Princeton Class of 1972 and James M. McPherson
George Henry Davis '86 Professor of American History, Emeritus
At April’s end, in the largest-ever ’72 gathering outside Princeton, 46 classmates and assorted spouses, offspring, and friends mustered from all directions for a lively, informative visit to the scene of Robert E. Lee’s September 1862 invasion of Maryland. Our guide was the indefatigable Jim McPherson, history professor emeritus, who had shown us Gettysburg eighteen months earlier.
Early Saturday morning, we boarded two comfortable buses for a day of surveying the landscape and events leading up to the Battle of Antietam/Sharpsburg on September 17, 1862. Our first stops were at the summit of South Mountain, north and east of Sharpsburg, where, on September 14, outnumbered rear-guard units of Lee’s invading Confederates valiantly tried to hold off the advance of George McClellan’s Union Army of the Potomac, at three gaps (Fox’s, Turner’s, and Crampton’s) in this long north-south extension of Virginia’s Blue Ridge. At Fox’s Gap, along the course of today’s Appalachian Trail, we saw where two future presidents – Rutherford B. Hayes, wounded that day, and William McKinley – fought in the same Ohio regiment. Climbing to Turner’s Gap, as the assaulting Union battle lines moved up the mountain (against Confederate defenders led by, among others, Georgian Colquitt, Princeton 1844), we marveled at the skill of our bus-drivers in navigating hair-pin turns on dirt roads, to the amazement of local oglers. At Crampton’s Gap, where Union brigades had pushed their opponents uphill, a local farmer was spreading pungent fertilizer on his fields, but this didn’t dampen our appetite for box lunches at a higher, breezier elevation.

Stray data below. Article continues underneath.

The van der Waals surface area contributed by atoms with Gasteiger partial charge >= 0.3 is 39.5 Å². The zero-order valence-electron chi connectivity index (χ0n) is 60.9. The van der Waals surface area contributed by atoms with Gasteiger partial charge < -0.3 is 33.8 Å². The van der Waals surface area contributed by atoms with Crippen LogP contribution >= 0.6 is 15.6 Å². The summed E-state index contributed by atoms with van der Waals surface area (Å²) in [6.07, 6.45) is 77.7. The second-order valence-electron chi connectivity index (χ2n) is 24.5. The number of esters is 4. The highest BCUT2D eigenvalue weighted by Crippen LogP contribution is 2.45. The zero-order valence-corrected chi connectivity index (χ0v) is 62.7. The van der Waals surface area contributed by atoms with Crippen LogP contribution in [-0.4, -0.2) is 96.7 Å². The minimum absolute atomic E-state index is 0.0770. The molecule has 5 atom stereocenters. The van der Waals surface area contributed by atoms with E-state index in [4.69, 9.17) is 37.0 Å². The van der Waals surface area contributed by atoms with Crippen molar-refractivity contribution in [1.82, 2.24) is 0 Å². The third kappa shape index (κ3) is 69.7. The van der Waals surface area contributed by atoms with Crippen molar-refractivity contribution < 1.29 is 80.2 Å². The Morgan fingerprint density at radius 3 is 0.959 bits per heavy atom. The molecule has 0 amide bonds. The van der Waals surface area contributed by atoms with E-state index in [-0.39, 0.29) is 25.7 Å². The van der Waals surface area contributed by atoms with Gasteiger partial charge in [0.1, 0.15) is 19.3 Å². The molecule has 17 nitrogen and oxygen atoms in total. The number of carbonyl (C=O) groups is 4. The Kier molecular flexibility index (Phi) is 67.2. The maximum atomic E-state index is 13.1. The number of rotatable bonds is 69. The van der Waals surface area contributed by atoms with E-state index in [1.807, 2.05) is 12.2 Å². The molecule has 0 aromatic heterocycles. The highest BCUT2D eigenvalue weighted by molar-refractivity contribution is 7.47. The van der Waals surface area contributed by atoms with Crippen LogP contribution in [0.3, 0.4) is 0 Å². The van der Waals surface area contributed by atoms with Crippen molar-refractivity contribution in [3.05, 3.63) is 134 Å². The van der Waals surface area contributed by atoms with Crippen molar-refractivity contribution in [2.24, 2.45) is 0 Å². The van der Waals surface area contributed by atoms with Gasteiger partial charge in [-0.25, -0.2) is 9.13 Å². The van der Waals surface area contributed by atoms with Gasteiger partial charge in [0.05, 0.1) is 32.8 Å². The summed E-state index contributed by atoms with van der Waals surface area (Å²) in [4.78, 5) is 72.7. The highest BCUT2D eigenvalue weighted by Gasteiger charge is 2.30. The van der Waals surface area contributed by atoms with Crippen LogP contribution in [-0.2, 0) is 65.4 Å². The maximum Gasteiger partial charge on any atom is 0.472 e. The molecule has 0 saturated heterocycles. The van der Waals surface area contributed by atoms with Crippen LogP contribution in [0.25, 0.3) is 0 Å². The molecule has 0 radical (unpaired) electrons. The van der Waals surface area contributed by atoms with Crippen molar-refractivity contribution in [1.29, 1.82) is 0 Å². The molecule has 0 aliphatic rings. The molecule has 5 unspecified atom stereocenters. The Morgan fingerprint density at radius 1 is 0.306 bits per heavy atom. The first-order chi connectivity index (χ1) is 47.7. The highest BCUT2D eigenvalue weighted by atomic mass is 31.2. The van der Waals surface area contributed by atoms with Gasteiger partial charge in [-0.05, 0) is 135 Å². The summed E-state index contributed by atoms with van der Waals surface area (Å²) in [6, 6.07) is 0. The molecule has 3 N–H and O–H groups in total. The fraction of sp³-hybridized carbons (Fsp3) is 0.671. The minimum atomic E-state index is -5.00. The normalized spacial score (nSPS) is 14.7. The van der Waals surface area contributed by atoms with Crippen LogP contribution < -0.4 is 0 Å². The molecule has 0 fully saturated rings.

We then journeyed south to Harpers Ferry, where the Shenandoah River meets the Potomac. There, a complicated three-pronged approach by Confederate forces coordinated by Stonewall Jackson led to the capitulation, on the morning of September 15, of a 12,000-man Union garrison – the largest surrender of U.S. armed forces prior to Bataan and Corregidor, eighty years later. From a panoramic vantage point outside town we studied how the Confederates arrayed themselves around and above Harpers Ferry, making further resistance impossible. Then we ventured into town and saw the tiny fire-engine house where, in October 1859, John Brown barricaded his fellow terrorists (or freedom-fighters) and hostages until overcome by U.S. marines led by Jeb Stuart and Robert E. Lee.
We made our circuitous way back to Shepherdstown, and that evening Andy and Elie Dayton graciously welcomed us to a festive dinner at their nearby mountaintop home, up a driveway so steep and twisty that we had to be ferried up by the carload. There we formally thanked Prof. McPherson for his insights and perspectives.
Bright and early on Sunday we boarded our buses for a close-up look at the battlefield of Antietam (or Sharpsburg, to Southerners). Armed with detailed maps and enlightened by Prof. McPherson’s commentary, we closely traced the day-long, clockwise course of the battle on September 17, 1862 – the bloodiest day in American history -- from the North, East, and West Woods and the Cornfield to the Dunker Church, the Sunken Road (or “Bloody Lane”), and Burnside’s Bridge, ending up where A.P. Hill’s Confederate Light Division, including brigades led by Lawrence Branch, Princeton 1838 (killed in action that day) and James Archer, Princeton 1835 (captured on the first day of Gettysburg, ten months later), arrived at day’s end from Harpers Ferry and stemmed the last desperate Union advance toward Sharpsburg. Although Lee (son of Revolutionary War hero Henry “Light Horse Harry” Lee, Princeton 1773) held his ground that day against the attacking forces of McClellan (father of George B. McClellan Jr., Princeton 1886, congressman, mayor of New York City, and professor of politics at Princeton), the battle came to be viewed as a strategic Union victory, leading directly to Lincoln’s issuing the Emancipation Proclamation (as detailed in Prof. McPherson’s book, Antietam: Crossroads of Freedom).
We then headed home, to the four points of the compass, richer in knowledge of a key turning point in American history and in the friendships we had made and renewed with classmates.